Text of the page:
The Agency explained its recent decisions, in part, in terms of the absence of infrastructure and the possible harm that higher ethanol blends can do to vehicle engines. “EPA is proposing to adjust the applicable volumes of advanced biofuel and total renewable fuel to address projected availability of qualifying renewable fuels and limitations on the volume of ethanol that can be consumed in gasoline given practical constraints on the supply of higher ethanol blends to the vehicles that can use them and other limits on ethanol blend levels in gasoline (the ethanol blend wall).” Note that for the most part, the EPA does not dwell on environmental, economic or security issues in its basic rationale.

The EPA seems to mix supply and demand in a rather imprecise way. Ethanol is ethanol. Traditional infrastructure (e.g., pipelines) is not readily available now to transport ethanol from corn-based ethanol producers to blenders of gasoline and ethanol. But trains and heavy-duty vehicles are accessible and have provided reasonably efficient pipeline alternatives. Indeed, their availability, assuming modifications for safety concerns, particularly concerning trains, extends strategic options regarding the location of refineries/blenders and storage capacity to lessen leakage of environmentally harmful emissions.

The EPA’s argument for lowering ethanol requirements appears to rest, to a large degree, on a somewhat unconventional definition of supply. As one observer put it, the EPA’s regulations “muddle” the definition of supply with demand. There is an ample supply of ethanol now, indeed, a surplus. The EPA’s decision will likely increase the surplus or reduce the suppliers.

Demand for higher ethanol blends really has not been fairly tested in the analytical prelude to the recently changed regulations. Detroit and its dealers seem unwilling to clearly inform consumers of the government-approved use of blends higher than E15 in the flex-fuel cars that they are now producing and or are committed to producing in the future. Oil company franchise agreements limit replacement fuel pumps at their stations, often to off-center locations…somewhere near the men or women’s bathrooms, if at all. Correspondingly, the EPA’s regulations appear to mute the Agency’s own (and others) positive engine testing on E15 and its approval of E15 and E85 blends, within certain restrictions. Earlier, EPA studies were a bulwark against recent sustained attacks by the oil and, sometimes, the auto industry, as well as their friends on ethanol and its supposed negative affect on engines.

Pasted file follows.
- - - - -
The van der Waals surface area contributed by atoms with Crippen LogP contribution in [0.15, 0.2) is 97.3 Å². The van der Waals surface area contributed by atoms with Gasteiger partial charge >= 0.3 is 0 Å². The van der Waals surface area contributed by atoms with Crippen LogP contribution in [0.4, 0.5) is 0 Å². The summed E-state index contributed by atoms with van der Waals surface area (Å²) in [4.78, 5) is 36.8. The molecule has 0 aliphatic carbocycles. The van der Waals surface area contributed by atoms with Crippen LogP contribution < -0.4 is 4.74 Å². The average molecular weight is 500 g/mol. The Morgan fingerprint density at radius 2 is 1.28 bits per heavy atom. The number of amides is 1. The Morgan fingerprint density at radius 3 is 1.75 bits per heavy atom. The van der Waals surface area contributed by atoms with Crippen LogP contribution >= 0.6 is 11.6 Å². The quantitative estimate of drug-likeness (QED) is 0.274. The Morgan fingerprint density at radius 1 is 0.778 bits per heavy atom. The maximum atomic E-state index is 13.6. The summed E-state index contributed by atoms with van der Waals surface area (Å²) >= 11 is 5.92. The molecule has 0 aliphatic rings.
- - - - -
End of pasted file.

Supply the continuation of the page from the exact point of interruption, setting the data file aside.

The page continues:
The EPA’s analysis of demand seems further blurred by the fact that if the Agency increased the supply of approved conversion kits, increased numbers of owners of existing vehicles would likely convert from gasoline to less-expensive ethanol-based fuels.

The EPA’s background rationale for the new RFS regulations understandably does not reflect the ability to produce ethanol from natural gas, a fuel in plentiful supply, and a natural gas to ethanol conversion process that may relatively soon be available. To do so would likely require an amendment to the RFS because natural gas is not a renewable fuel. The benefits include lower costs to the consumer, reduced import dependency and likely a decrease in pollutants and emissions. It appears a reasonable approach and provides a reasonable replacement fuel until renewable fuels are ready to compete for prime market time. Natural gas-based ethanol, as well as, as noted earlier, possible use of corn stover, would lessen the intensity of the food vs. fuel debate and the environmentalist concerns.

The EPA has tried hard to develop regulations that secure the public interest and appeal to varied constituencies. I respect its efforts. It’s a complicated task. I remember being asked by the U.S. Department of Housing and Urban Development (HUD) to develop a report on simplifying its regulations for diverse programs. If I remember correctly, my report was over 600 pages long. Sufficiently said!